Blacksmithing in Rural America

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The town blacksmith shop was a busy location throughout the year, but it felt especially welcoming on cold winter days, when heat from the glowing coals in the forge warmed the building. The rhythmical sound of hammering metal and the distinctive smell of burning charcoal identified his workshop.

At the beginning of the Twentieth Century, farming was done with the power of horses and the skills of a blacksmith were important to the local economy. The shop was a popular destination, to wait for repairs of equipment, have horses shod and hear the latest news.

A blacksmith was a skilled craftsman, who heated iron to shape it, using a forge, anvil, hammers, specialized tools and a tub of water. The forge was the hearth where iron was heated over clean burning coals. Large leather bellows were used to regulate the temperature of the forge, through piped air. A chimney pulled smoke up and out of the building.

The blacksmith's anvil was a large block of iron, mounted on a heavy timber post. It had a flat top and a pointed horn, for hammering and shaping the heated iron.


    A blacksmith used a variety of hammers, tongs, chisels and punches to create, repair, rivet or weld. With a vise and files, he refined the rough edges of his ironwork. The ability to shape iron, by heat and tools, has been a highly valued skill throughout history.

    By the early 1900s, an American blacksmith's work had grown to include repairing all types of manufactured, horse-drawn farm machinery, wagons, carriages and sleighs. He also sharpened plows, saws and other tools. For raw materials, the blacksmith ordered lengths of heavy iron and steel (iron with carbon), delivered to town by the railroad.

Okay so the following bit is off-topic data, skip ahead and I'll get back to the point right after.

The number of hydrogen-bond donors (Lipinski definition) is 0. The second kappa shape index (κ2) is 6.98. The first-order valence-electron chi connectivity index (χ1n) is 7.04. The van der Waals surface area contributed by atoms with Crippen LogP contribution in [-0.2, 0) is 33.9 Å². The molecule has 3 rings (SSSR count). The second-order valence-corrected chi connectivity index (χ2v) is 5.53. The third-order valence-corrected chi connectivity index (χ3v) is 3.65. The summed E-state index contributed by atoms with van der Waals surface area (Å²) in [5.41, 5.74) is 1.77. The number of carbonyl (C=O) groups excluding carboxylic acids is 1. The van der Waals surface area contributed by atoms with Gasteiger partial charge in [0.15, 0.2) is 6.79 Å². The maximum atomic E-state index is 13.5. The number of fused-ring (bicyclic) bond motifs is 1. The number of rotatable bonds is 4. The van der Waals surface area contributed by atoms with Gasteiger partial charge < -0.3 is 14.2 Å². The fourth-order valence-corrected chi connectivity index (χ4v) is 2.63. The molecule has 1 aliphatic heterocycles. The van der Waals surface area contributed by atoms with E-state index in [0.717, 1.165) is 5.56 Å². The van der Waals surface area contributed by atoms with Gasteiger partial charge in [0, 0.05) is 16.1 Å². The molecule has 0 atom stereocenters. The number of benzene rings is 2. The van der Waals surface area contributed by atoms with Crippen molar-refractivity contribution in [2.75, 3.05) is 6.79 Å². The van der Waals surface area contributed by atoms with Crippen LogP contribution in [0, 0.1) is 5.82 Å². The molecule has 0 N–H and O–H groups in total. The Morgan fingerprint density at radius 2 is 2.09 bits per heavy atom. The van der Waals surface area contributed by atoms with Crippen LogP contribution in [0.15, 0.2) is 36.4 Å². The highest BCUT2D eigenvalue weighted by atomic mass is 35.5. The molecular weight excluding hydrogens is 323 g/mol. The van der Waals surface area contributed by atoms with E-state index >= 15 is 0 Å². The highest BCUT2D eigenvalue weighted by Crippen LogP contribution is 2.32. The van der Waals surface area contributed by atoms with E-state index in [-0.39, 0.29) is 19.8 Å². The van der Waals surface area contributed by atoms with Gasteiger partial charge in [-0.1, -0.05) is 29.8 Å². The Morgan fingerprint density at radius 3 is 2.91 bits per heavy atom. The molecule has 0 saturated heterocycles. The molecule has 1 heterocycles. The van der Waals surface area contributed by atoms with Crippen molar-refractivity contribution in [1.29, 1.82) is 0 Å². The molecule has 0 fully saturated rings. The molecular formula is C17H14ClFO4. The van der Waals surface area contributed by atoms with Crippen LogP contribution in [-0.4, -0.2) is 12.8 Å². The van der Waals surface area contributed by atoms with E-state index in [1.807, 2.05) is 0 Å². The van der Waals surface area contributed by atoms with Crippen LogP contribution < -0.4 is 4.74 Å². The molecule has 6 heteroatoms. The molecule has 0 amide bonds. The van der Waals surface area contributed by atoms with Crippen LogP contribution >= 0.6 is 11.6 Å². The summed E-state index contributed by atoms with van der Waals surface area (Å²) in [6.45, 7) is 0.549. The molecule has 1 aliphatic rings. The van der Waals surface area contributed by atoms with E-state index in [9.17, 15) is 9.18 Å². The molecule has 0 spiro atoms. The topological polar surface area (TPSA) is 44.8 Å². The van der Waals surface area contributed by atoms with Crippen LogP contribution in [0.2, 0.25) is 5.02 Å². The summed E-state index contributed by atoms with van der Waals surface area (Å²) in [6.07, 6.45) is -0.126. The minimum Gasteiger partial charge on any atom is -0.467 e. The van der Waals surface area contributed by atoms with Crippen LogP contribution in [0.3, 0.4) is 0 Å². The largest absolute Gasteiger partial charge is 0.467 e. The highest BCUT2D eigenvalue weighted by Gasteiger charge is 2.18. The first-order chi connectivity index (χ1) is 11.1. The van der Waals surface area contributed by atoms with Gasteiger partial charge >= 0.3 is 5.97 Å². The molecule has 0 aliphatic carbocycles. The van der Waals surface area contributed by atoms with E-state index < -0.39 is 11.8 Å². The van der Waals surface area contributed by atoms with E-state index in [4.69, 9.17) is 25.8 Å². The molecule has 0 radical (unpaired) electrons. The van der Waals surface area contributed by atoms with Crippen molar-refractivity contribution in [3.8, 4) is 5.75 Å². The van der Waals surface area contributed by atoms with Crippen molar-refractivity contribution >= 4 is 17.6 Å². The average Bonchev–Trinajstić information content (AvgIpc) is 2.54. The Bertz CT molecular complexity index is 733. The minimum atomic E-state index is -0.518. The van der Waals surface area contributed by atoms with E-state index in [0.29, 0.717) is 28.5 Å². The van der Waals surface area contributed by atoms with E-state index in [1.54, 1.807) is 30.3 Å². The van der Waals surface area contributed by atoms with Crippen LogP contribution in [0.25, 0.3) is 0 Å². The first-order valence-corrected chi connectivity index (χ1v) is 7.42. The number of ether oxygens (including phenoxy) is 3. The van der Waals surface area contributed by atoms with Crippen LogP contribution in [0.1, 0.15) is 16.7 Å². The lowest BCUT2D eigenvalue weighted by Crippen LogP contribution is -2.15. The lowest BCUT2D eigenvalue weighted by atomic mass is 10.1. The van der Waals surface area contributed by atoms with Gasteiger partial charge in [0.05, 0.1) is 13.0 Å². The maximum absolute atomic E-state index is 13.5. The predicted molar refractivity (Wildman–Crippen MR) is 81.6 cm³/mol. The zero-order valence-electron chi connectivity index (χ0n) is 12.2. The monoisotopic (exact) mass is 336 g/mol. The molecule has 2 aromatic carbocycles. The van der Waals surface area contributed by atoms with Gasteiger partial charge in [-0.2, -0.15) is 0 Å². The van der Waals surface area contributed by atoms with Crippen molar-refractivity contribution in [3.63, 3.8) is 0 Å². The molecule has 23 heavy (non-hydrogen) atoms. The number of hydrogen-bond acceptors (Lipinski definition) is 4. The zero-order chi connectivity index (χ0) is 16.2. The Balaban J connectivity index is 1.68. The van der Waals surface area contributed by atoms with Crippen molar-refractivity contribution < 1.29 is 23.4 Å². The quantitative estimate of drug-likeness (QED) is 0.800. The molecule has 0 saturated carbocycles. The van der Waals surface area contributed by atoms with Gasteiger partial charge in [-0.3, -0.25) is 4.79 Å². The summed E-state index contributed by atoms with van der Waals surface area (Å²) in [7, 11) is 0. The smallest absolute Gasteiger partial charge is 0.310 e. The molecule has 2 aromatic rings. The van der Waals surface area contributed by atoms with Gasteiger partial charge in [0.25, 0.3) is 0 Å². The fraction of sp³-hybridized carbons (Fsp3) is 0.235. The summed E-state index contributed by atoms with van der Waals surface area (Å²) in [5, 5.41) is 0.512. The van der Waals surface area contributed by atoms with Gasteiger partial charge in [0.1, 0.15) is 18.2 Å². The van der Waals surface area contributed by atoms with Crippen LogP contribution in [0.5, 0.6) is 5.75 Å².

Farm families were gradually becoming able to purchase many more things locally, or through mail-order catalogs. Previously, a number of these items had been custom-made from iron by the town blacksmith. He could make utensils for use in a fireplace or on a stove, along with hinges, hooks, nuts and bolts, locks, latches, chains, braces, spikes, nails, drill bits, tools and many other necessary objects.

Even in a small shop, the blacksmith usually had a least one assistant to help him, as he heated and worked the iron. Several younger boys would often do the chores and errands. Blacksmithing was a skilled trade, learned through years of apprenticeship.

In some areas, the blacksmith did horseshoeing. In other towns, a farrier was a blacksmith, who specialized in the shoeing and care of horses. Blacksmiths could now purchase wooden kegs of ready-made, sized horseshoes, instead of individually fashioning them out of iron bar stock.

Many farm horses worked unshod in the fields. Horses that regularly hauled wagons on hard roads, worked on rugged terrain, or in icy conditions, had special horseshoes, created by the blacksmith to protect their hooves and give them better traction.

As farmers ordered new machinery from distant locations, the blacksmith adapted and became increasingly involved in the local repair of these items. The pressing need for someone to repair agricultural equipment kept him busy, during the seasons when farmers were at work in their fields and through the winter months.

Some farmers bought small, portable forges and did their own minor blacksmithing and parts repair. For major work, they continued to bring broken equipment into town. They waited for the blacksmith to repair it on the spot, or left a piece of machinery at his shop.

When using horses for farming and transportation came to an end, it forever changed the blacksmith's role in the community. The traditional, small town blacksmith's shop gradually went out of business, or evolved into the first automobile repair shops and dealerships, as the horsepower of mechanical engines replaced the power of horses.

 

Blacksmith and shop at the John Deere historic site

in Grand Detour, Illinois.

© Carolyn Splear Pratt